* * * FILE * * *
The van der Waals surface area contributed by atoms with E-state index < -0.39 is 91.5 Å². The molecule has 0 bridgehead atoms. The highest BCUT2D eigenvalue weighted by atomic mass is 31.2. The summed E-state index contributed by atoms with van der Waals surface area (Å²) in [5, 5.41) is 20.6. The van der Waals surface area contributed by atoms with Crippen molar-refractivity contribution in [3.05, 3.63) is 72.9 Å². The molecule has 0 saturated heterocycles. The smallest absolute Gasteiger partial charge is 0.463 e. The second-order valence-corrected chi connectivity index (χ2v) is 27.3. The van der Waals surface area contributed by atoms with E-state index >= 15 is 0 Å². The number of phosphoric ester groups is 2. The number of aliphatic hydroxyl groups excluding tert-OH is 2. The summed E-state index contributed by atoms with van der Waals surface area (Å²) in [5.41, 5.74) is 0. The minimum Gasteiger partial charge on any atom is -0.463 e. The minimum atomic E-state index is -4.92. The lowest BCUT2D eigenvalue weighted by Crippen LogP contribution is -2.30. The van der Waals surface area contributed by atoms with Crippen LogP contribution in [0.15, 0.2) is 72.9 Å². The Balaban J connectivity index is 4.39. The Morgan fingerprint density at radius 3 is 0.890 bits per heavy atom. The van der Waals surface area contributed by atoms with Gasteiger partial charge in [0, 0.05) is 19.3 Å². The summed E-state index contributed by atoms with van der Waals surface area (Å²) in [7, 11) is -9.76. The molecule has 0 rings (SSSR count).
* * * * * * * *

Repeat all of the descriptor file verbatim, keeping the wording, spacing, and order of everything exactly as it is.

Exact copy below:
The van der Waals surface area contributed by atoms with E-state index < -0.39 is 91.5 Å². The molecule has 0 bridgehead atoms. The highest BCUT2D eigenvalue weighted by atomic mass is 31.2. The summed E-state index contributed by atoms with van der Waals surface area (Å²) in [5, 5.41) is 20.6. The van der Waals surface area contributed by atoms with Crippen molar-refractivity contribution in [3.05, 3.63) is 72.9 Å². The molecule has 0 saturated heterocycles. The smallest absolute Gasteiger partial charge is 0.463 e. The second-order valence-corrected chi connectivity index (χ2v) is 27.3. The van der Waals surface area contributed by atoms with E-state index >= 15 is 0 Å². The number of phosphoric ester groups is 2. The number of aliphatic hydroxyl groups excluding tert-OH is 2. The summed E-state index contributed by atoms with van der Waals surface area (Å²) in [5.41, 5.74) is 0. The minimum Gasteiger partial charge on any atom is -0.463 e. The minimum atomic E-state index is -4.92. The lowest BCUT2D eigenvalue weighted by Crippen LogP contribution is -2.30. The van der Waals surface area contributed by atoms with Crippen LogP contribution in [0.15, 0.2) is 72.9 Å². The Balaban J connectivity index is 4.39. The Morgan fingerprint density at radius 3 is 0.890 bits per heavy atom. The van der Waals surface area contributed by atoms with Gasteiger partial charge in [0, 0.05) is 19.3 Å². The summed E-state index contributed by atoms with van der Waals surface area (Å²) in [7, 11) is -9.76. The molecule has 0 rings (SSSR count).